Aside from adding flavor and color to curries and other dishes, turmeric is also seen as something of a wonder spice that can be used to treat everything from inflammation to gastric disorders. However, alarming new research has revealed that many producers in Bangladesh regularly adulterate their turmeric with lead in order to intensify its bright yellow hue and enhance its market value.
Popular worldwide for both culinary and medicinal purposes, turmeric is mainly produced in Bangladesh, India, Myanmar, China, and Nigeria. Yet during a recent visit to the nine major turmeric-producing regions of Bangladesh, a team of researchers from Stanford University uncovered some shocking facts about the sought-after yellow root.
Describing their findings in the journal Environmental Research, the authors reveal how conversations with farmers and merchants first alerted them to the worrying practice. From their interviews, the team learned that floods in the 1980s had resulted in poor turmeric harvests, with soggy crops that were dull in color. To increase the market value of their yield, producers began treating it with lead chromate, a yellow pigment that enhanced the vibrancy of the root.
After learning that the practice remains popular to this day, the study authors then conducted a chemical analysis of 524 samples of turmeric, pigments, dust, and soil from across Bangladesh. In doing so, they discovered lead concentrations that exceeded the national limit by up to 500 times, with an average of 690 micrograms of lead in each gram of turmeric.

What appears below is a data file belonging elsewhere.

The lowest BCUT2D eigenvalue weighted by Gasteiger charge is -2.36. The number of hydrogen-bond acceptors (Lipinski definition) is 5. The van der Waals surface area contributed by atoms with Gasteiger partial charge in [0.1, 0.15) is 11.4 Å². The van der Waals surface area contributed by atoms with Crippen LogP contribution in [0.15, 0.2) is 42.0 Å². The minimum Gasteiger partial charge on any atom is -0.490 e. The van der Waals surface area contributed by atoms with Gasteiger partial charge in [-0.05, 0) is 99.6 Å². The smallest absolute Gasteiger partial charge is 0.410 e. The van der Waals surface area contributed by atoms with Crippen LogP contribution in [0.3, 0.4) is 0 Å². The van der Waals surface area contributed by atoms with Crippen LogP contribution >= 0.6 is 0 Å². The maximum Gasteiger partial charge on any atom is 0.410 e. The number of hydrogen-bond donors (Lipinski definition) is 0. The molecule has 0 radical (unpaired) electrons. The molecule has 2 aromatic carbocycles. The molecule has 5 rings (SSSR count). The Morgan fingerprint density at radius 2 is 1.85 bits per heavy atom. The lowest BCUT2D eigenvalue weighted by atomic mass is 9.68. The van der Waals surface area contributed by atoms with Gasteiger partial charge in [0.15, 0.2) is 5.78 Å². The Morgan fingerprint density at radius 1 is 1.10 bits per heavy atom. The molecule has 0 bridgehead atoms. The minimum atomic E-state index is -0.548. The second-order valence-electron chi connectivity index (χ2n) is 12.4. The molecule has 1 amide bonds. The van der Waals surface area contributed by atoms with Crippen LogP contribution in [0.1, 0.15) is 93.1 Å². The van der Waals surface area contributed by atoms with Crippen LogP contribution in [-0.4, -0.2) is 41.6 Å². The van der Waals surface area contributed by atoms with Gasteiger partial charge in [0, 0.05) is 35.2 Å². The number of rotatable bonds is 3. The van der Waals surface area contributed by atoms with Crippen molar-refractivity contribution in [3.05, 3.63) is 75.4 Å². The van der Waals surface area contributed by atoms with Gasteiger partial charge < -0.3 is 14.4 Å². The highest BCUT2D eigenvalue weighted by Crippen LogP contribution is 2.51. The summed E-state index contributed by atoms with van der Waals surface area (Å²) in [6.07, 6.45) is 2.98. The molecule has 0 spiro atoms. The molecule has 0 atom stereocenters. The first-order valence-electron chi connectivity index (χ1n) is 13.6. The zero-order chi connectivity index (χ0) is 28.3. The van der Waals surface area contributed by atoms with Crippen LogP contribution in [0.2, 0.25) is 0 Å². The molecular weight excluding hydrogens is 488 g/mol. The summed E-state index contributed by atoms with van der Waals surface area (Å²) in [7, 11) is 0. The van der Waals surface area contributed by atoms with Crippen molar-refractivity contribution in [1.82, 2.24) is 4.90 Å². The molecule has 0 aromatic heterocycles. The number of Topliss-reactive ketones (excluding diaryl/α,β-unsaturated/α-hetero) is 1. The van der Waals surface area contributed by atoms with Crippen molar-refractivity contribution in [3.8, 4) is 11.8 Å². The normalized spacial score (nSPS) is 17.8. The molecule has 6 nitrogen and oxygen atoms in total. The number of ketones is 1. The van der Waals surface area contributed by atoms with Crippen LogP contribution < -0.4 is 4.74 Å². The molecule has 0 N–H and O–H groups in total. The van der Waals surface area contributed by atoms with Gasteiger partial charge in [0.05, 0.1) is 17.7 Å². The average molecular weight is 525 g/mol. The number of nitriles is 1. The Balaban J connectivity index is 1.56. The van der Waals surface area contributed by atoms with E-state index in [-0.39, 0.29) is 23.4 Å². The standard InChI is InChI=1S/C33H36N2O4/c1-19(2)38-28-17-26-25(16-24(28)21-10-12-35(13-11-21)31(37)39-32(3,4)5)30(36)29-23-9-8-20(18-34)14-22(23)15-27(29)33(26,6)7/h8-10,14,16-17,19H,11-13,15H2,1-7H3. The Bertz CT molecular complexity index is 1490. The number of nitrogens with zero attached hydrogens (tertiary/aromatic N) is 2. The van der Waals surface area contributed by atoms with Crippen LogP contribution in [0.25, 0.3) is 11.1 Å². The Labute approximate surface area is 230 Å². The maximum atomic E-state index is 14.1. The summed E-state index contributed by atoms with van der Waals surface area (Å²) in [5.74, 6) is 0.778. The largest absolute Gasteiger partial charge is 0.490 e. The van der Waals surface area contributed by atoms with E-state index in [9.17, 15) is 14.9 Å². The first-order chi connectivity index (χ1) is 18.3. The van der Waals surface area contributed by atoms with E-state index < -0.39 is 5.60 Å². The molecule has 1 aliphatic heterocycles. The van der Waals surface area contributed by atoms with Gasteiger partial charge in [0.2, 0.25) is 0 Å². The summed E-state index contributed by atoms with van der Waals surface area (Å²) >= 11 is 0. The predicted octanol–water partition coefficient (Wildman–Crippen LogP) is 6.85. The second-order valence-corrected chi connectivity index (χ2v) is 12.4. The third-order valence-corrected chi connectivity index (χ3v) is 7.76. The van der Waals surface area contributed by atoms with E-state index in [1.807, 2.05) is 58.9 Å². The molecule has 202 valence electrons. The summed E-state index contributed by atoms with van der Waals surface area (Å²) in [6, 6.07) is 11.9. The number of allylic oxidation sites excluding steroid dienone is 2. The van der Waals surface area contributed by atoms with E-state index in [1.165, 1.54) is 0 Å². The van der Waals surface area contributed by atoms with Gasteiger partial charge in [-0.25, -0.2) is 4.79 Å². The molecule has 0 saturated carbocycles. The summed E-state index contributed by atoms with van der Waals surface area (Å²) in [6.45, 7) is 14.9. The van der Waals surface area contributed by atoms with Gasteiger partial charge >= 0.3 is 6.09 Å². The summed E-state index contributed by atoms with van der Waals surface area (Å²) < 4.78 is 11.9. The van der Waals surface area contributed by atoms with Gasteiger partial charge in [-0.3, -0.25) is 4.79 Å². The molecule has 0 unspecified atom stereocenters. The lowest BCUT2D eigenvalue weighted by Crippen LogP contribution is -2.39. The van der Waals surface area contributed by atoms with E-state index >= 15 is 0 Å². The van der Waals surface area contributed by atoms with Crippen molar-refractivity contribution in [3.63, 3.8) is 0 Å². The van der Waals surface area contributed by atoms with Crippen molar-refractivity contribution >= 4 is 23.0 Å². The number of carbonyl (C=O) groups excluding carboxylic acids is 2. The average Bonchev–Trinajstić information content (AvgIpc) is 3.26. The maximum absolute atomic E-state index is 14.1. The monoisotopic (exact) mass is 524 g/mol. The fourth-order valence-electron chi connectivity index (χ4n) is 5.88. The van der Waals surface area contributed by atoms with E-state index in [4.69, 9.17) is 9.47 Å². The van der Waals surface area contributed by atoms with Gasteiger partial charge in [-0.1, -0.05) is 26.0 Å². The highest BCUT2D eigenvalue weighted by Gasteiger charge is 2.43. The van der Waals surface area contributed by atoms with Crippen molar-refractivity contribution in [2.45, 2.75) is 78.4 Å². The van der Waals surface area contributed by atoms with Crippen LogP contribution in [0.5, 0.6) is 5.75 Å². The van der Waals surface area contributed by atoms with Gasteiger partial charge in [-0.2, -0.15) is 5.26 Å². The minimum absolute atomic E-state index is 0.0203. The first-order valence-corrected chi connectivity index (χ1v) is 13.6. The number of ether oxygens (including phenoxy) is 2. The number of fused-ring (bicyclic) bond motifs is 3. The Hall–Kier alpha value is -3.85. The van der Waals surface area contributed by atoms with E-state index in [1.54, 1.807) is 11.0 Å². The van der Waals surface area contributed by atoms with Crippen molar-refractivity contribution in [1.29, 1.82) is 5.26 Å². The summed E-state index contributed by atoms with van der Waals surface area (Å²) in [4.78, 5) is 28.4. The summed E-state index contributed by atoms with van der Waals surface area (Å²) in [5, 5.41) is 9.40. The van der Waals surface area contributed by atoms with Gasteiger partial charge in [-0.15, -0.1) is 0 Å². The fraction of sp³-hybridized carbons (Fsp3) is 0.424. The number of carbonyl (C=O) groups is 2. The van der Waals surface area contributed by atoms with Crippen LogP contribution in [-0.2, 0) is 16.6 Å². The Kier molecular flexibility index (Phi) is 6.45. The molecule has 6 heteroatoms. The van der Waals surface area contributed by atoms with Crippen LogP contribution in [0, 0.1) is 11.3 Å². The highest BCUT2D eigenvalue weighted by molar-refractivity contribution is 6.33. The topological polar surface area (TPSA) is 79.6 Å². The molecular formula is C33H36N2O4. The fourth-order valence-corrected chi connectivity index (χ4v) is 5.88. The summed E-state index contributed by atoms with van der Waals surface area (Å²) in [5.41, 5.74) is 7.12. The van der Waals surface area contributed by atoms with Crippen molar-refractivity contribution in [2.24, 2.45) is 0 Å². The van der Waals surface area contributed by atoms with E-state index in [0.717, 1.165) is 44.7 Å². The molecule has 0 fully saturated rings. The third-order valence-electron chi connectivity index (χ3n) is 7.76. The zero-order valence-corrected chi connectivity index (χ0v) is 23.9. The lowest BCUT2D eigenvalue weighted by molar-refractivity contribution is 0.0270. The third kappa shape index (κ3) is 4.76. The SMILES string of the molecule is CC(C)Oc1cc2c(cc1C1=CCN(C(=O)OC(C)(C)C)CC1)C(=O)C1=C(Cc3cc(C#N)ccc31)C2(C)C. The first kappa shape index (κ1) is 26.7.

As anyone who followed the recent water crisis in Flint, Michigan, will know, lead is a neurotoxin that can cause severe health defects if it enters the food supply. Studies have shown that children who ingest lead tend to suffer from a reduction in cognitive capacity as their neurodevelopment becomes compromised.
Highlighting the need to completely eliminate lead from the food and water supply, study co-author Stephen Luby explained in a statement that “unlike other metals, there is no safe consumption limit for lead, it’s a neurotoxin in its totality.”
While the study does not investigate the presence of lead in turmeric outside of Bangladesh, the authors suggest that the strict health and safety guidelines of other countries are likely to deter producers from adding lead to any product that is destined for export. In spite of this, however, they point out that there is no telling how much adulterated turmeric may be circulating worldwide, and therefore call for more stringent testing on all turmeric at the point of import.